Now the city is growing, adding 13,000 people last year to bring the population to 646,000. The boom has been largely fed by American taxpayers and Democratic and Republican administrations.
A swelling federal budget that began under President Bill Clinton and soared under President George W. Bush in the post-9/11 era, brought work to contractors such as Booz Allen and defense giant Lockheed Martin.
In 1990, $12.6 billion in contracting money poured into the regional economy, which includes the suburbs of Virginia and Maryland. By 2000, it was up to $29 billion. In 2010, $82 billion, according to the Center for Regional Analysis at George Mason University, which estimates that 15 cents of every federal procurement dollar stays in the area.
Booz Allen alone had $5.8 billion in revenue in fiscal year 2012, 99 percent from federal contracts, for a net income of $219 million. (Edward Snowden, who exposed secrets of the National Security Agency, was an intelligence contractor for Booz Allen in Hawaii.)
"Washington grew during the Civil War. Washington grew during the Great Depression. It grew during the Cold War and it grew during the era of Homeland Security," said Jane Freundel Levey, a historian who grew up in the city.
Consultants, lawyers and lobbyists have flocked to Washington, shaping policy, fighting regulation — and cashing in. Lobbying has gone from a $1.57 billion industry in 2000 to $3.55 billion in 2010.
Over the past decade the region added 21,000 households to the nation's top 1 percent wealthiest. Observed the Washington Post, "no other metro area came close."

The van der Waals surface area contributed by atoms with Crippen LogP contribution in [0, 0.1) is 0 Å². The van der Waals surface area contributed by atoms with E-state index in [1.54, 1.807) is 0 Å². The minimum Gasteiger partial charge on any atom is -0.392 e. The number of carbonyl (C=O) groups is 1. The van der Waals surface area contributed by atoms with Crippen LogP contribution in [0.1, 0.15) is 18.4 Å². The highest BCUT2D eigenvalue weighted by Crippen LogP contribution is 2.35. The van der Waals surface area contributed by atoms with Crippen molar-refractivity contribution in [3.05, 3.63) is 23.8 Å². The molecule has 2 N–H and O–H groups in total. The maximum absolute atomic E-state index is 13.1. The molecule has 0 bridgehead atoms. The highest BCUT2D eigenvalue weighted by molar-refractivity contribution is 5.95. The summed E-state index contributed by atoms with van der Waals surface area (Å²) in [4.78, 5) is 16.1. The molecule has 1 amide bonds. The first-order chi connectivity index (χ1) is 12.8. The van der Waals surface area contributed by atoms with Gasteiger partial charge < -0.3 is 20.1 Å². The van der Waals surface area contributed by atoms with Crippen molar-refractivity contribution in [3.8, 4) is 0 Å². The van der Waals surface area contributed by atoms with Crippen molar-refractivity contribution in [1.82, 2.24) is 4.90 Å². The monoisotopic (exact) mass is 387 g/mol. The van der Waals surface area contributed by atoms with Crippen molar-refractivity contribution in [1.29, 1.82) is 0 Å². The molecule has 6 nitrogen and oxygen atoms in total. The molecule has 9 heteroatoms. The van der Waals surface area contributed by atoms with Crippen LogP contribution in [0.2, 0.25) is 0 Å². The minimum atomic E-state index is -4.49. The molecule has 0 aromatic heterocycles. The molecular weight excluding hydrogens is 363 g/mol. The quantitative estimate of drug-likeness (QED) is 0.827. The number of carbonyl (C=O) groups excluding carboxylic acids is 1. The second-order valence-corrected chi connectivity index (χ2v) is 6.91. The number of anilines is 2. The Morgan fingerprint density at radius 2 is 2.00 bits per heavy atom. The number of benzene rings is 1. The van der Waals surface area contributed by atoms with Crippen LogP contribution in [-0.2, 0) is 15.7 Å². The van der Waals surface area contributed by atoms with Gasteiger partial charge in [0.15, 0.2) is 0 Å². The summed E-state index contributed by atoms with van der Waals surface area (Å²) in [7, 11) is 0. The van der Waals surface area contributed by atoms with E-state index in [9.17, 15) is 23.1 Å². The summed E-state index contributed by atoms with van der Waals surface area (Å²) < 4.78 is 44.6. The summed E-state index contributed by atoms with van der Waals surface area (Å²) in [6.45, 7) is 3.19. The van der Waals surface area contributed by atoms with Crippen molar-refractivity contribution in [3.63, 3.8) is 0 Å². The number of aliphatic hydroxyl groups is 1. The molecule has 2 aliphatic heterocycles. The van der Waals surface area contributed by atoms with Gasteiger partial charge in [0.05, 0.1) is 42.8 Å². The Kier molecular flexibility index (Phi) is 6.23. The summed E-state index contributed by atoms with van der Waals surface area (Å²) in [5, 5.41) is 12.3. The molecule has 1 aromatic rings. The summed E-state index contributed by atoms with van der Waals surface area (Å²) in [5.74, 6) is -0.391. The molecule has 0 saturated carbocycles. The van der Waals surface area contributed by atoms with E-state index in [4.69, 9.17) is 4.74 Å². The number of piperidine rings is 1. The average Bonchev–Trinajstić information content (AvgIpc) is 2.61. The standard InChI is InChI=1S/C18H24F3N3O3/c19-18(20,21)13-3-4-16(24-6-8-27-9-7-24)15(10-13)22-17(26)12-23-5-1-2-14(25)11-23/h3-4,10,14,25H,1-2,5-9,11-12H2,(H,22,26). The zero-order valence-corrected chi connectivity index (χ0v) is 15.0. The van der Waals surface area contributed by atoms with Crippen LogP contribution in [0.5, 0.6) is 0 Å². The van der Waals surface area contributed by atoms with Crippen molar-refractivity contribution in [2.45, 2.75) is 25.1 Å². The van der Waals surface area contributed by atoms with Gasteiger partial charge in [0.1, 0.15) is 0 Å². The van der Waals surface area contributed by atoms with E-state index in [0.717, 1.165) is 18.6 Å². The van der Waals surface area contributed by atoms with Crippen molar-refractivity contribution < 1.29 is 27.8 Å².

The housing market did not suffer nearly as much as the rest of the country and prices have continued an upward trajectory, making it hard for even middle-class families to afford and exacerbating gentrification in the District of Columbia, while stoking generational and racial tension.
"The new is bumping up against the old still and it's not always pretty," Freundel Levey said. "It's not white people that are taking over the city; it's people with means and the people of means look like everybody. That's a better goal, but you have to remember the people who are getting moved out. Where are they? What happens to them?"
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Turay, the cabbie, is witness to the eroding affordability for lower-income families. In 2000, when he began driving a cab, he was paying $567 a month for a three-bedroom apartment he shared with his wife and children.
By 2003, he said, the landlord had raised the rent by about $1,000. They downsized to a place that rented for $800, putting their four children in the master bedroom. His wife developed severe medical problems and had to stop working as a hotel concierge.